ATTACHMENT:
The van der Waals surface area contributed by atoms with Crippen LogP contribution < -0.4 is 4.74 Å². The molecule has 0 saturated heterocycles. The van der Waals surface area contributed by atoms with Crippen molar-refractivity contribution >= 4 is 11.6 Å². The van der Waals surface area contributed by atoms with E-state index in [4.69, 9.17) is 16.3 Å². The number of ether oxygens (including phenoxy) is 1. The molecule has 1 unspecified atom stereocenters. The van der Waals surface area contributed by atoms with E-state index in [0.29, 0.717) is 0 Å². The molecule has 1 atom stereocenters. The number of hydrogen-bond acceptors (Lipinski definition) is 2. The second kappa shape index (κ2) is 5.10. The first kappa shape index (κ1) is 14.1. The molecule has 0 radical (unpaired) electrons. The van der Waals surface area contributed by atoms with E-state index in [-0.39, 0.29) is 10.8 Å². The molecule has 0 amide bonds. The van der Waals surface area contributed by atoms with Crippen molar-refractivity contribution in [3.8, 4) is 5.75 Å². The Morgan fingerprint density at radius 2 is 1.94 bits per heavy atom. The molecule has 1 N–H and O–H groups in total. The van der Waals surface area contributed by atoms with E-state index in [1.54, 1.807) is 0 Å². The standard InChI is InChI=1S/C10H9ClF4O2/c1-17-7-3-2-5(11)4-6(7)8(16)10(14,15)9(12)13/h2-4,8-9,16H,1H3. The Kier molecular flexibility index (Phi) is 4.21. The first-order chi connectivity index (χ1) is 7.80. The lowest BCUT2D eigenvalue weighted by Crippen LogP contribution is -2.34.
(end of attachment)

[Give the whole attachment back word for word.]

The van der Waals surface area contributed by atoms with Crippen LogP contribution < -0.4 is 4.74 Å². The molecule has 0 saturated heterocycles. The van der Waals surface area contributed by atoms with Crippen molar-refractivity contribution >= 4 is 11.6 Å². The van der Waals surface area contributed by atoms with E-state index in [4.69, 9.17) is 16.3 Å². The number of ether oxygens (including phenoxy) is 1. The molecule has 1 unspecified atom stereocenters. The van der Waals surface area contributed by atoms with E-state index in [0.29, 0.717) is 0 Å². The molecule has 1 atom stereocenters. The number of hydrogen-bond acceptors (Lipinski definition) is 2. The second kappa shape index (κ2) is 5.10. The first kappa shape index (κ1) is 14.1. The molecule has 0 radical (unpaired) electrons. The van der Waals surface area contributed by atoms with E-state index in [-0.39, 0.29) is 10.8 Å². The molecule has 0 amide bonds. The van der Waals surface area contributed by atoms with Crippen molar-refractivity contribution in [3.8, 4) is 5.75 Å². The Morgan fingerprint density at radius 2 is 1.94 bits per heavy atom. The molecule has 1 N–H and O–H groups in total. The van der Waals surface area contributed by atoms with E-state index in [1.54, 1.807) is 0 Å². The standard InChI is InChI=1S/C10H9ClF4O2/c1-17-7-3-2-5(11)4-6(7)8(16)10(14,15)9(12)13/h2-4,8-9,16H,1H3. The Kier molecular flexibility index (Phi) is 4.21. The first-order chi connectivity index (χ1) is 7.80. The lowest BCUT2D eigenvalue weighted by Crippen LogP contribution is -2.34.